As an experienced wealth manager and retirement planning advisor, I find it very challenging when a prospective client somehow thinks I can answer their “Can I retire?” question in an initial one- or two-hour meeting.
I’m sure most fiduciary advisors have been asked the same question, which, as you know, entails a far deeper discussion, mostly driven by actions taken long before we ever meet the client. This important question — which is never easy to answer — entails lots of analysis, projections, assumptions, psychological questioning related to risk tolerance/investing and often turns into a history lesson on the family as well. Sometimes it’s a heart-wrenching answer to deliver.
Let’s review some important questions most investors don’t consider when it comes to thinking about their retirement that fiduciary advisors wish they would.
Question 1: Have You Been Planning for Retirement?
What I find most often is that only a small percentage of investors have actually planned to retire. Most wait, and then start planning when their ages creep closer to 50, 55 or 60. Those that wait are most often the clients who I have to tell that they can’t retire, and that they’ll have to work until at least age 65 or 70 before they can. Investors who prudently and continuously plan financially for all future events are accomplishing more than half the equation for when it comes time for an advisor to answer that “Can I retire?”question. If you don’t plan far in advance, the odds become less and less that you’ll get the answer you want when the time comes.
Question 2: Have You Planned on Your Own or Have You Used a Professional?
Clients who enter my door having planned somewhat in advance for retirement are enormously better off than those who haven’t. However, that still doesn’t mean they can all retire when they want. Poor financial planning generally becomes brutally obvious to clients who thought they were investing/financial experts, compared to those who actually realized they weren’t and hired professional help along the way.
Clients need to realize that no matter how good a financial planner they think they are, they can’t compete with the expertise of AIFs, CPAs, CFPs or CFAs that are highly educated and do this every day for different clients in differening situations. The odds of retiring before or at their target date are much better if they’ve worked with a professional financial advisor. So unless the client is in the wealth management/retirement planning business with the necessary educational background and professional credentials, they should find an experienced partner they can trust.
Every client is different. Yet all require the same assessment questions and education as to what is a prudent and realistic risk/return strategy for investing their money. However, the most significant issue I find myself having to explain again and again is the so called ‘silver bullet’ option, which doesn’t exist and never will. So-called ‘guaranteed’ products from insurance companies prey on the emotions of uneducated investors, often carrying vast market return disadvantages and high expenses, while locking up investors’ money for years with high surrender charges.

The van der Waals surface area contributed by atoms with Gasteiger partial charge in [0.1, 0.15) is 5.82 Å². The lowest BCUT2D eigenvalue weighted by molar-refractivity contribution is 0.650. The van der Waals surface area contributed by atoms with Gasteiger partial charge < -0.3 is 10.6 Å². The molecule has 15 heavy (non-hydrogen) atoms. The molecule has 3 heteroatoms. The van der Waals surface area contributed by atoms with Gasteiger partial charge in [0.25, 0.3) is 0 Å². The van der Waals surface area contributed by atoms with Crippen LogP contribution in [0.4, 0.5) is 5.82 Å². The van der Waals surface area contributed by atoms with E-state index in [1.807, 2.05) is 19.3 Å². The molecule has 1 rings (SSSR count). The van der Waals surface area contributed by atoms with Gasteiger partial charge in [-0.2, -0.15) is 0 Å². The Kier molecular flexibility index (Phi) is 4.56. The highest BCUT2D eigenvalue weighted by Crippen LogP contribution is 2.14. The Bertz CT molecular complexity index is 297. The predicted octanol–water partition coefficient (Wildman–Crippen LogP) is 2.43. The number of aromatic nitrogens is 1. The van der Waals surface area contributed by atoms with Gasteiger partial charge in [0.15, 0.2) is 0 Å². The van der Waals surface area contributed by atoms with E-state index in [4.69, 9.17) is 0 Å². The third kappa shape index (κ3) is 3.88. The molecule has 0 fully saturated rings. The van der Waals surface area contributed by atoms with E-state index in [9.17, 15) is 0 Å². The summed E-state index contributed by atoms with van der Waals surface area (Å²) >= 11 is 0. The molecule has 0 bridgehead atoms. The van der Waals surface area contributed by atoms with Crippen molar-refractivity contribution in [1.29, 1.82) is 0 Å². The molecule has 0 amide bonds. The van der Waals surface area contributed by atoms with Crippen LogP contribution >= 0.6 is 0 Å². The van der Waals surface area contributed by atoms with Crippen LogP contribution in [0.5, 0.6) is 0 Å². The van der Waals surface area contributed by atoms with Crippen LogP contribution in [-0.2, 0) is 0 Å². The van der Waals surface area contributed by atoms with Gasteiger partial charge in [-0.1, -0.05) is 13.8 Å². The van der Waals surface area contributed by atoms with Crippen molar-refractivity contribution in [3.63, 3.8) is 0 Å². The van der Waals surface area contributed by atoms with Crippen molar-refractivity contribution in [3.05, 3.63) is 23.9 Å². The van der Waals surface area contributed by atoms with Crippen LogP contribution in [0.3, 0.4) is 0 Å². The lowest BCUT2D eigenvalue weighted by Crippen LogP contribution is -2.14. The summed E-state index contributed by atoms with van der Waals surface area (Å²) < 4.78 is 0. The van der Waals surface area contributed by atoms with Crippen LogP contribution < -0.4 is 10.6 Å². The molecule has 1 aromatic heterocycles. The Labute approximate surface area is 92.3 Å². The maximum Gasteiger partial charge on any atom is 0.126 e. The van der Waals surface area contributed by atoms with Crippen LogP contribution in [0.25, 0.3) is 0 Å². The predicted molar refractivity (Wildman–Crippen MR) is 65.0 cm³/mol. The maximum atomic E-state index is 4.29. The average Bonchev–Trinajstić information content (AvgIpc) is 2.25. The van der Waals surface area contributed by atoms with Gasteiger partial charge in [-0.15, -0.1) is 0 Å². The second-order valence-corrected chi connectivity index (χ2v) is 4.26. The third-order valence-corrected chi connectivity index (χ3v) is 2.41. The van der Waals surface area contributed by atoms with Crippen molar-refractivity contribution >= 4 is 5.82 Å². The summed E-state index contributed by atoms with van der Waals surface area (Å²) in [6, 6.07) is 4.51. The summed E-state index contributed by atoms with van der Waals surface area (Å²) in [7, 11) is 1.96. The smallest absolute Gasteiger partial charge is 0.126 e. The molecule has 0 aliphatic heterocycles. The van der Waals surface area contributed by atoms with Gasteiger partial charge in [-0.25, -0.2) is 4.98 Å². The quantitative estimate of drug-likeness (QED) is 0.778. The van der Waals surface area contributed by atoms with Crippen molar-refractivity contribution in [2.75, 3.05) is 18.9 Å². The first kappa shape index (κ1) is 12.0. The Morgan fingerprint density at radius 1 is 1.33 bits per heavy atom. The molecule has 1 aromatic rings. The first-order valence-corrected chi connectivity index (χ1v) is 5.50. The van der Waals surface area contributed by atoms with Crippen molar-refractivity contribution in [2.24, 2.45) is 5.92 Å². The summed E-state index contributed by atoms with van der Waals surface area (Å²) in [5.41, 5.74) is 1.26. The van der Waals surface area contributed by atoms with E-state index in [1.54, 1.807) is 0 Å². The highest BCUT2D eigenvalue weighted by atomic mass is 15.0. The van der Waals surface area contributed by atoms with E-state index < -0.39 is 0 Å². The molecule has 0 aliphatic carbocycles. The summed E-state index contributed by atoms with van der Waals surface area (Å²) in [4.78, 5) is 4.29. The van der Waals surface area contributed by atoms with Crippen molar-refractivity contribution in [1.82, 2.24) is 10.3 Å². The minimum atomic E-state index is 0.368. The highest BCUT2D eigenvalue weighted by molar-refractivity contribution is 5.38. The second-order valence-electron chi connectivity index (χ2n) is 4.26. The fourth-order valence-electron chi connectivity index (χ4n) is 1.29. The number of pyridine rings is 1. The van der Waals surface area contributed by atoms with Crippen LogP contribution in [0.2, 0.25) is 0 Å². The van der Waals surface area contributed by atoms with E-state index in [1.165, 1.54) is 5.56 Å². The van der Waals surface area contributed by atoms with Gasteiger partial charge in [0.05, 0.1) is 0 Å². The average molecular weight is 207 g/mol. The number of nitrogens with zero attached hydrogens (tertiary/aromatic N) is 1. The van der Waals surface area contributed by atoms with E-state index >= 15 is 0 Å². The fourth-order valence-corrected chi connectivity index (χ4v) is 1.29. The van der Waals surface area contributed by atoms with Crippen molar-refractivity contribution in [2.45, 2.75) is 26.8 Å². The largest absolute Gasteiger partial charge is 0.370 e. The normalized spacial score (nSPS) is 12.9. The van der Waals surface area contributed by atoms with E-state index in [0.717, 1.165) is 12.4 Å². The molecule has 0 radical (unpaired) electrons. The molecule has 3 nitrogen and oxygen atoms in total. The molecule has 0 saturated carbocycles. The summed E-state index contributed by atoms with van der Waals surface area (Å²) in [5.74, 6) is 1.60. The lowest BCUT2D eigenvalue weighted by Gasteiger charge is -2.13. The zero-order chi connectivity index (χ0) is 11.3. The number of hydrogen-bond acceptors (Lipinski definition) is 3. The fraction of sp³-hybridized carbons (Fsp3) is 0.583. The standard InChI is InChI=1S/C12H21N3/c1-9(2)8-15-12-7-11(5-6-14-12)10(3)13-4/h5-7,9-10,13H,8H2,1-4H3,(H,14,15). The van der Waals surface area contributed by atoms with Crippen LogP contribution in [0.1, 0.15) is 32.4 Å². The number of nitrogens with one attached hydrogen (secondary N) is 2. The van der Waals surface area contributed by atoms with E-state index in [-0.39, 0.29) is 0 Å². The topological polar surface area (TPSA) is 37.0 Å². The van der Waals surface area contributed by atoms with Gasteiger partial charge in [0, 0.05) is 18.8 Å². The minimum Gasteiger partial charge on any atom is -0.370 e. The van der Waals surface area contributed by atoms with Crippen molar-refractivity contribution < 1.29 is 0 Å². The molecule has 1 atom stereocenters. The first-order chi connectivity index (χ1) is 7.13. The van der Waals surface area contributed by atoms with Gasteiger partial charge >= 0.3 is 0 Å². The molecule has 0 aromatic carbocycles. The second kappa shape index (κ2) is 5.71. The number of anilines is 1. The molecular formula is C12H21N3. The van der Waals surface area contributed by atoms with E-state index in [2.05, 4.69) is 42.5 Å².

As you know, the theory is quite simple: the markets will always be at the top of the hierarchy with regard to returns, no matter who the investor is. From insurance companies to Wall Street no one has a ‘silver bullet’ beyond the markets that can actually outperform the markets without being somehow invested in the actual market. Buying an insurance contract such as an indexed annuity or guaranteed annuity is not directly investing in the markets. Therefore, clients need to realize that advertised guaranteed products will always be sub-par in performance as compared to the long-term benefits of investing fully in the markets. If clients make a poor decision in this area along the way, it could add years to their working life, before they can get an affirmative answer to the question, “Can I retire?”
In a nutshell, the retirement planning process must start well before age 50, 55 or 60. For those who short cut the process, as many potential retirees have done, they’ll find themselves back to work later in life or still working at age 70, because they didn’t take the time to prudently assess the questions “How much do I need ?”or “When can I retire?” over and over along the way.
Stay tuned for part two in this series of blogs, where I break down specifics of the retirement planning process most investors don’t think about.